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his death and was extinguished at the battle of Velbûzhd (1330) by the Servians under Stephen Urosh III. A short period of Servian predominance followed under Stephen Dushan (1331-1355) whose realm included Albania, Macedonia, Epirus, Thessaly and northern Greece. The Servian incursion was followed by a great Albanian emigration to the southern regions of the Peninsula. After Dushan's death his empire disappeared, and Servia fell a prey to anarchy. For a short time the Bosnians, under their king Stephen Tvrtko (1353-1391), became the principal power in the west of the Peninsula. The disorganization and internecine feuds of the various states prepared the way for the Ottoman invasion. In 1356 the Turks seized Gallipoli; in 1361 the sultan Murad I. established his capital at Adrianople; in 1389 the fate of the Slavonic states was decided by the rout of the Servians and their allies at Kossovo. The last remnant of Bulgarian national existence disappeared with the fall of Trnovo in 1393, and Great Walachia was conquered in the same year. Under Mahommed II. (1451-1481) the Turks completed the conquest of the Peninsula. The despotate of Epirus succumbed in 1449, the duchy of Athens in 1456; in 1453 Constantinople was taken and the decrepit Byzantine empire perished; the greater part of Bosnia submitted in 1463; the heroic resistance of the Albanians under Scanderbeg collapsed with the fall of Croia (1466), and Venetian supremacy in Upper Albania ended with the capture of Scutari (1478). Only the mountain stronghold of Montenegro and the Italian city-states on the Adriatic coast escaped subjection. In the 16th century under Solyman the Magnificent (1520-1566) the Ottoman power attained its greatest height; after the unsuccessful siege of Vienna (1683) it began to decline. The period of decadence was marked in the latter half of the 18th century by the formation of practically independent pashaliks or fiefs, such as those of Scutari under Mahommed of Bushat, Iannina under Ali of Tepelen, and Viden under Pasvan-oglu. The detachment of the outlying portions of the empire followed. Owing to the uncompromising character of the Mahommedan religion and the contemptuous attitude of the dominant race, the subject nationalities underwent no process of assimilation during the four centuries of Turkish rule; they retained not only their language but their religion, manners and peculiar characteristics, and when the power of the central authority waned they still possessed the germs of a national existence. The independence of Greece was acknowledged in 1829, that of Servia (as a tributary principality) in 1830. No territorial changes within the Peninsula followed the Crimean War; but the continuance of the weakened authority of the Porte tended indirectly to the independent development of the various nationalities. The Ionian Islands were ceded by Great Britain to Greece in 1864. The great break-up came in 1878. The abortive treaty of San Stefano, concluded in that year, reduced the Turkish possessions in the Peninsula to Albania, Epirus, Thessaly and a portion of southern Thrace. A large Bulgarian principality was created extending from the Danube to the Aegean and from the Black Sea to the river Drin in Albania; it received a considerable coast-line on the Aegean and abutted on the Gulf of Salonica under the walls of that town. At the same time the frontiers of Servia and Montenegro were enlarged so as to become almost contiguous, and Montenegro received the ports of Antivari and Dulcigno on the Adriatic. From a strategical point of view the Bulgaria of the San Stefano treaty threatened Salonica, Adrianople and Constantinople itself; and the great powers, anticipating that the new state would become a Russian dependency, refused their sanction to its provisions. The treaty of Berlin followed, which limited the principality to the country between the Danube and the Balkans, created the autonomous province of Eastern Rumelia south of the Balkans, and left the remainder of the proposed Bulgarian state under Turkish rule. The Montenegrin frontier laid down at San Stefano was considerably curtailed, Dulcigno, the district north-east of the Tara, and other territories being restored to Turkey; in addition to Nish, Servia received the districts of Pirot and Vranya on the east instead of the Ibar valley on the west; the Dobrudja, somewhat enlarged, was ceded to Rumania, which surrendered southern Bessarabia to Russia. Bosnia and Herzegovina were handed over to Austrian administration; under a subsequent convention with Turkey, Austria sent troops into the sanjak of Novibazar. The complete independence of the principalities of Servia, Rumania and Montenegro was recognized. The claims of Greece, ignored at San Stefano, were admitted at Berlin; an extension of frontier, including Epirus as well as Thessaly, was finally sanctioned by the powers in 1880, but owing to the tenacious resistance of Turkey only Thessaly and the district of Arta were acquired by Greece in 1881. Rumania was proclaimed a kingdom in that year, Servia in 1882. In 1880, after a naval demonstration by the powers, Dulcigno was surrendered to Montenegro in compensation for the districts of Plava and Gusinye restored to Turkey. In 1886 the informal union of Eastern Rumelia with Bulgaria was sanctioned by Europe, the districts of Tumrush (Rhodope) and Krjali being given back to the sultan. In 1897 Crete was withdrawn from Turkish administration, and the Greco-Turkish War of that year was followed by the cession to Turkey of a few strategical points on the Thessalian frontier. In 1908 Bosnia and Herzegovina were annexed to the Dual Monarchy, and Bulgaria (including Eastern Rumelia) was proclaimed an independent kingdom.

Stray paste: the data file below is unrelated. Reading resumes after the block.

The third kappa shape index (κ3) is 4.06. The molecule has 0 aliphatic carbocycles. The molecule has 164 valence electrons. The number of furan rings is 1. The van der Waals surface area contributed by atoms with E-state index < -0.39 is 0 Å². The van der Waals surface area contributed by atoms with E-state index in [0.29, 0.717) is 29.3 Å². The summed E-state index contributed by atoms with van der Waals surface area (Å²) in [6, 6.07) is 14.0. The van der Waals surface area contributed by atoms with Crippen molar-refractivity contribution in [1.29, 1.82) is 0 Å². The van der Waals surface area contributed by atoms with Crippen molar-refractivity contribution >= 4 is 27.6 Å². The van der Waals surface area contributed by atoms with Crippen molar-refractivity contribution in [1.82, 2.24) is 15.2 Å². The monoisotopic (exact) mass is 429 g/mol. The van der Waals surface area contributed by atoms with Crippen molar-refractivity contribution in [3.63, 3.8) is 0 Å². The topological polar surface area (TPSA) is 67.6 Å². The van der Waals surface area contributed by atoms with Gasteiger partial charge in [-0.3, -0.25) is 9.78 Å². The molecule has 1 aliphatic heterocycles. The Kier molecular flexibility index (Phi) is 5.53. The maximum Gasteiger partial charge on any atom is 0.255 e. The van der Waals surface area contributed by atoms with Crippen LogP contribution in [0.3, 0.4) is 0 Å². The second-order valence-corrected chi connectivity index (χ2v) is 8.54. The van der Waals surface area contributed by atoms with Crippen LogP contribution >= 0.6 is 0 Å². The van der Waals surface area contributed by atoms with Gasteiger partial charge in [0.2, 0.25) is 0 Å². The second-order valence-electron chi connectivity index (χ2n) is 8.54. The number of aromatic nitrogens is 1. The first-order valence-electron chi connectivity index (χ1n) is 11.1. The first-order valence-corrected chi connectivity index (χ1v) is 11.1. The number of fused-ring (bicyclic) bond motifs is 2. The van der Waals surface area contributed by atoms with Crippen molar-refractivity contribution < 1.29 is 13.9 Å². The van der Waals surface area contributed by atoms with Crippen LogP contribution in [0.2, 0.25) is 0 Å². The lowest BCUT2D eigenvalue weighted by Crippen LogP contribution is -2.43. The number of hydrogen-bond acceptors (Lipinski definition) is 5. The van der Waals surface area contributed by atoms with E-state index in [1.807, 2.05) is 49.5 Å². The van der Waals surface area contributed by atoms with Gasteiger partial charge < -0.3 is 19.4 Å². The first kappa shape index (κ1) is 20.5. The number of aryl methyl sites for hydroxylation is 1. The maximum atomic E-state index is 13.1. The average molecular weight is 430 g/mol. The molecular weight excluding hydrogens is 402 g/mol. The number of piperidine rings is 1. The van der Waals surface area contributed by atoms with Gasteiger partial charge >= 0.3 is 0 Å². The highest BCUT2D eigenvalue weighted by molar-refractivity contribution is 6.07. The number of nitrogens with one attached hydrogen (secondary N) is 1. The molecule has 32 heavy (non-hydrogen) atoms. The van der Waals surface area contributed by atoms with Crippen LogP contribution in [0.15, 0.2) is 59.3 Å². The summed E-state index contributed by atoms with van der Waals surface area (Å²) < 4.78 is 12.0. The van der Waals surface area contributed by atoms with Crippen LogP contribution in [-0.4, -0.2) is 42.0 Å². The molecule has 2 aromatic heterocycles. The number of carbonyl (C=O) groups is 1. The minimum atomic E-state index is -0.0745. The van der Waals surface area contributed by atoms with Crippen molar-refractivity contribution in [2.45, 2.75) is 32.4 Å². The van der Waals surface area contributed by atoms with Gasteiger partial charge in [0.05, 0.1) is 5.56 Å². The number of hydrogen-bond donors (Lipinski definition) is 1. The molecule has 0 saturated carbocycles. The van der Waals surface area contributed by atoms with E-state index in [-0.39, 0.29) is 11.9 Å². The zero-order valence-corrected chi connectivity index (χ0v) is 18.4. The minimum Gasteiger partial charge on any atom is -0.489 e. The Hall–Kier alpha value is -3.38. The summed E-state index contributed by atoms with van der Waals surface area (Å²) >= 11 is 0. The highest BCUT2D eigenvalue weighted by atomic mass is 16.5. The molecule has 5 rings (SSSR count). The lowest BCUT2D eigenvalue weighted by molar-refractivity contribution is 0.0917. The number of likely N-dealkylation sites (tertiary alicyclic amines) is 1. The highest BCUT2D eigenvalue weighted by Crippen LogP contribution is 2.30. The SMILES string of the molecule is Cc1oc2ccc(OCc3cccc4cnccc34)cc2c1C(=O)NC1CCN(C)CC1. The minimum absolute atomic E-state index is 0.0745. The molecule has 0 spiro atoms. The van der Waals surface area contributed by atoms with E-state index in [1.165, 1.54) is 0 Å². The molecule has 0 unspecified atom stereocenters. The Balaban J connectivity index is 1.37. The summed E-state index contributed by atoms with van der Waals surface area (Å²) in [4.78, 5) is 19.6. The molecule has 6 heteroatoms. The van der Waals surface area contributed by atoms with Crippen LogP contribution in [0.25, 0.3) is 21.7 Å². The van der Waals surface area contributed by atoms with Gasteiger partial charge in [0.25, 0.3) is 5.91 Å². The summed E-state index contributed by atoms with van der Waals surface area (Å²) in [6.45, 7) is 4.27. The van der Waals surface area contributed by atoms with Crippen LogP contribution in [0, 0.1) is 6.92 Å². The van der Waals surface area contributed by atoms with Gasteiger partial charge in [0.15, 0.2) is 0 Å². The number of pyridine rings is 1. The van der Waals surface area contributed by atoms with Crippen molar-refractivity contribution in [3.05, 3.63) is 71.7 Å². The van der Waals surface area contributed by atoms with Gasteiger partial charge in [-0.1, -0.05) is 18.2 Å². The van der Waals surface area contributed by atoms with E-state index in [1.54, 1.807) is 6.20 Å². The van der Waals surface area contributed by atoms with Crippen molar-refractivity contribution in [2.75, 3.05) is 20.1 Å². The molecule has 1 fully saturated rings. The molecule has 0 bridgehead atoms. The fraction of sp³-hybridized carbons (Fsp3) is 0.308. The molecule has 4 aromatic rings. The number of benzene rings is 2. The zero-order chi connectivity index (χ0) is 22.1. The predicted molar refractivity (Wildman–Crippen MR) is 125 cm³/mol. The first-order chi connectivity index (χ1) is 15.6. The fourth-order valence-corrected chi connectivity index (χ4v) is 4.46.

The growth and development of the Balkan nations have, to A Balkan confederation. a great extent, been retarded by the international jealousies arising from the Eastern Question. The possibility of the young states entering into a combination which would enable them to offer a united resistance to foreign interference while simultaneously effecting a compromise in regard to their national aims, has at various times occupied the attention of Balkan politicians. Among the earliest advocates of this idea was Ristich, the Servian statesman. During the reaction against Russia which followed the war of 1877 informal discussions were conducted with this object, and it was even suggested that a reformed or constitutional Turkey might find a place in the confederation. The movement was favourably regarded by King Charles of Rumania and Prince Alexander of Bulgaria. But the revolt of Eastern Rumelia, followed by the Servo-Bulgarian War and the coercion of Greece by the powers, embittered the rivalry of the various races, and the project was laid aside. It was revived in a somewhat modified form in 1891 by Tricoupis, who suggested an offensive alliance of the Balkan states, directed against Turkey and aiming at a partition of the Sultan's possessions in Europe. The scheme, which found favour in Servia, was frustrated by the opposition of Stamboloff, who denounced it to the Porte. In 1897 a Bulgarian proposal for joint pacific action with a view to obtaining reforms in Macedonia was rejected by Greece.

Authorities.—Special bibliographies are appended to the separate articles which deal with the various political divisions of the Peninsula. For a general description of the whole region, its inhabitants, political problems, &c., see “Odysseus,” Turkey in Europe (London, 1900), a work of exceptional interest and value. See also The Balkan Question, ed. L. Villari (London, 1905); W. Miller, Travels and Politics in the Near East (London, 1898); L. Lamouche, La Péninsule balkanique (Paris, 1899); H. C. Thomson, The Outgoing Turk (London, 1897); T. Joanne, États du Danube et des Balkans (Paris, 1895); R. Millet, Souvenirs des Balkans (Paris, 1891); V. Cambon, Autour des Balkans (Paris, 1890); P. J. Hamard, Par delà l'Adriatique et les Balkans (Paris, 1890); E. de Laveleye, La Péninsule des Balkans (Brussels, 1886). For geology see F. Toula, “Materialien zu einer Geologic der Balkan-halbinsel,” Jahr. k.-k. geol. Reichsanst. (Vienna, vol. xxxiii. 1883), pp. 61-114; A. Bittnel. M. Neumayr, &c., Denks. k. Akad. Wiss. Wien, math.-nat. Cl., vol. xl. (1880); A. Philippson, Der Peloponnes (Berlin, 1892); J. Cvijić, “Die Tektonik der Balkanhalbinsel,” C. R. IX. Cong. géol. inter. Vienne, pp. 347-370 (1904). For the condition of the Peninsula before the Treaty of Berlin, see E. Rüffer, Die Balkanhalbinsel und ihre Völker (Bautzen, 1869); Mackenzie and Irby, Travels in the Slavonic Provinces of Turkey (London, 1866); and A. Boué, La Turquie d'Europe (Paris, 1840). W. Miller, The Balkans (London, 1896), sketches the history of Bulgaria, Montenegro, Rumania and Servia. See also Sir E. Hertslet, The Map of Europe by Treaty, esp. vol. iv. (London, 1875-1891); J. D. Bourchier, “A Balkan Confederation,” in the Fortnightly Review (London, September 1891); the Austrian and Russian staff maps, and the ethnographical maps of Kiepert and Peucker.

 (J. D. B.)